NYCHA Chair Shola Olatoye and Congressman Gregory Meeks tour Ocean Bay Apartments, what would become the first NYCHA development to go through a RAD conversion, in September 2014.

These days, it seems like everybody thinks RAD is rad.
The federal Department of Housing and Urban Development’s Rental Assistance Demonstration program, launched in fiscal year 2012, encourages private investment in the nation’s decrepit public -housing stock by allowing public housing developments to be converted to privately managed project-based Section 8 properties, while the local public housing authority retains some kind of control or ownership.
Congress has repeatedly lifted the cap on how many units can be converted to RAD, most recently raising the cap from 225,000 to 455,000 public housing apartments in last week’s FY 2018 budget bill, as well as increasing the types of other housing complexes that can apply to the program. The Trump administration is also all in favor of RAD, and has asked for repealing the cap completely as well as increasing funding for the program in FY 2019.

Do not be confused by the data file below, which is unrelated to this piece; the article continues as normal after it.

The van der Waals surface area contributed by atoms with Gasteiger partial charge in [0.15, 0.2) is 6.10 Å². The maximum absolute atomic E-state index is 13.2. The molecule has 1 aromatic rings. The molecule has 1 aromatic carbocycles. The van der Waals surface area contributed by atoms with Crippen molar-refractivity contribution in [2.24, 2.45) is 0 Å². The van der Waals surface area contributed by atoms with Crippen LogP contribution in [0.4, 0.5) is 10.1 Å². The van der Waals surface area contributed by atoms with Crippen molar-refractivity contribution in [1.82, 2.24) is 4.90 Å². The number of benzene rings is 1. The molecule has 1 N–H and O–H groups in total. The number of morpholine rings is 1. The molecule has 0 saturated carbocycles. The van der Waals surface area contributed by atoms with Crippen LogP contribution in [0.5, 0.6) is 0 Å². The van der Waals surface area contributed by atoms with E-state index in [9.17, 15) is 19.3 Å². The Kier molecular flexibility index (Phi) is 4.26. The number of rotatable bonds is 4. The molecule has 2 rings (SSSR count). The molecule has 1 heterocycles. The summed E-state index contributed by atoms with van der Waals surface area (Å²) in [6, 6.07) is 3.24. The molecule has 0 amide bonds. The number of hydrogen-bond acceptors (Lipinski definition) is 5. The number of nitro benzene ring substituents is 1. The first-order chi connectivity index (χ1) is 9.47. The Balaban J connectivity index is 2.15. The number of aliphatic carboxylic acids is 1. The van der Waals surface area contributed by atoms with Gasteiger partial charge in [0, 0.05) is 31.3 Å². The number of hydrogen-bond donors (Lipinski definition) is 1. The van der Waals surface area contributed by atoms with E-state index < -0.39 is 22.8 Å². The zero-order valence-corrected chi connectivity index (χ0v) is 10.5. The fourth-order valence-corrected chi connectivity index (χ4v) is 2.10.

In New York City, NYCHA has so far converted 1,395 units of housing through the RAD program (at Ocean Bay Apartments in the Rockaways), which will fund $325 million in repairs at the development, and has also applied to convert more than 5,000 additional units. NextGeneration NYCHA, the authority’s ten-year plan, calls for a total conversion of 15,000 units.
But a government report released last Thursday expresses concerns about HUD’s oversight of the program. The report, which can be viewed here, was authored by the Government Accountability Office (GAO), a federal agency that audits and investigates government programs.